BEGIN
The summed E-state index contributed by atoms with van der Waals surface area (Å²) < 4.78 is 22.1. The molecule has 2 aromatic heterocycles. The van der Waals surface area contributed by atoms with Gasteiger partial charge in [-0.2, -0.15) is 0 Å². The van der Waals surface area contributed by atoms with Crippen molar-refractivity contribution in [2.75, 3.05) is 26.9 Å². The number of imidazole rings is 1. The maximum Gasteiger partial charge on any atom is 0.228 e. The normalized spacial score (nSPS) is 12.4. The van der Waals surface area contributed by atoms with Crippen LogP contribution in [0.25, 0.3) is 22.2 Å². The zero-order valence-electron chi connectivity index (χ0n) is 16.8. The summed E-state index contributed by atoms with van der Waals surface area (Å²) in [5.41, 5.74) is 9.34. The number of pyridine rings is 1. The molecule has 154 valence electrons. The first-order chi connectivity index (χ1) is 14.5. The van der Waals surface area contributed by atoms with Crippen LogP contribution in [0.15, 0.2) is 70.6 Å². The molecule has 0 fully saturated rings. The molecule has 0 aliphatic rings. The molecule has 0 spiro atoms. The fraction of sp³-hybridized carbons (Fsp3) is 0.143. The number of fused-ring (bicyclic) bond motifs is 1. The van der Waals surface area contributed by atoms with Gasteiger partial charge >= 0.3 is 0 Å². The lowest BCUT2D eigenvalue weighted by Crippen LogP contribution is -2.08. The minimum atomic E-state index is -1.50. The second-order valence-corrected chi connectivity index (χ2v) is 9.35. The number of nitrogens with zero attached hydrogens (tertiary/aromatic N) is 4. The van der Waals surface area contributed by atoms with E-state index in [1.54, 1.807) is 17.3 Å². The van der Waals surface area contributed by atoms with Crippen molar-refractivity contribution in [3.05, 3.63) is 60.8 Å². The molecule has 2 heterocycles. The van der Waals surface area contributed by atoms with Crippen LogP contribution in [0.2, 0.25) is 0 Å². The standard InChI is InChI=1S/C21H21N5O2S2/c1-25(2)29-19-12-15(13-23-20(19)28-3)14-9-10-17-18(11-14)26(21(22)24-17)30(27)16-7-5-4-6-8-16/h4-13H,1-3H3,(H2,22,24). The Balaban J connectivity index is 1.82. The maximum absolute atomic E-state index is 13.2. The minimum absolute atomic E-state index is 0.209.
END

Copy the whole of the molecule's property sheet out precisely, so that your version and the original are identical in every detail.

The summed E-state index contributed by atoms with van der Waals surface area (Å²) < 4.78 is 22.1. The molecule has 2 aromatic heterocycles. The van der Waals surface area contributed by atoms with Gasteiger partial charge in [-0.2, -0.15) is 0 Å². The van der Waals surface area contributed by atoms with Crippen molar-refractivity contribution in [2.75, 3.05) is 26.9 Å². The number of imidazole rings is 1. The maximum Gasteiger partial charge on any atom is 0.228 e. The normalized spacial score (nSPS) is 12.4. The van der Waals surface area contributed by atoms with Crippen LogP contribution in [0.25, 0.3) is 22.2 Å². The zero-order valence-electron chi connectivity index (χ0n) is 16.8. The summed E-state index contributed by atoms with van der Waals surface area (Å²) in [5.41, 5.74) is 9.34. The number of pyridine rings is 1. The molecule has 154 valence electrons. The first-order chi connectivity index (χ1) is 14.5. The van der Waals surface area contributed by atoms with Crippen LogP contribution in [0.15, 0.2) is 70.6 Å². The molecule has 0 fully saturated rings. The molecule has 0 aliphatic rings. The molecule has 0 spiro atoms. The fraction of sp³-hybridized carbons (Fsp3) is 0.143. The number of fused-ring (bicyclic) bond motifs is 1. The van der Waals surface area contributed by atoms with Gasteiger partial charge >= 0.3 is 0 Å². The lowest BCUT2D eigenvalue weighted by Crippen LogP contribution is -2.08. The minimum atomic E-state index is -1.50. The second-order valence-corrected chi connectivity index (χ2v) is 9.35. The number of nitrogens with zero attached hydrogens (tertiary/aromatic N) is 4. The van der Waals surface area contributed by atoms with E-state index in [1.54, 1.807) is 17.3 Å². The van der Waals surface area contributed by atoms with Crippen molar-refractivity contribution in [3.05, 3.63) is 60.8 Å². The molecule has 2 heterocycles. The van der Waals surface area contributed by atoms with Crippen LogP contribution in [0.2, 0.25) is 0 Å². The standard InChI is InChI=1S/C21H21N5O2S2/c1-25(2)29-19-12-15(13-23-20(19)28-3)14-9-10-17-18(11-14)26(21(22)24-17)30(27)16-7-5-4-6-8-16/h4-13H,1-3H3,(H2,22,24). The Balaban J connectivity index is 1.82. The maximum absolute atomic E-state index is 13.2. The minimum absolute atomic E-state index is 0.209.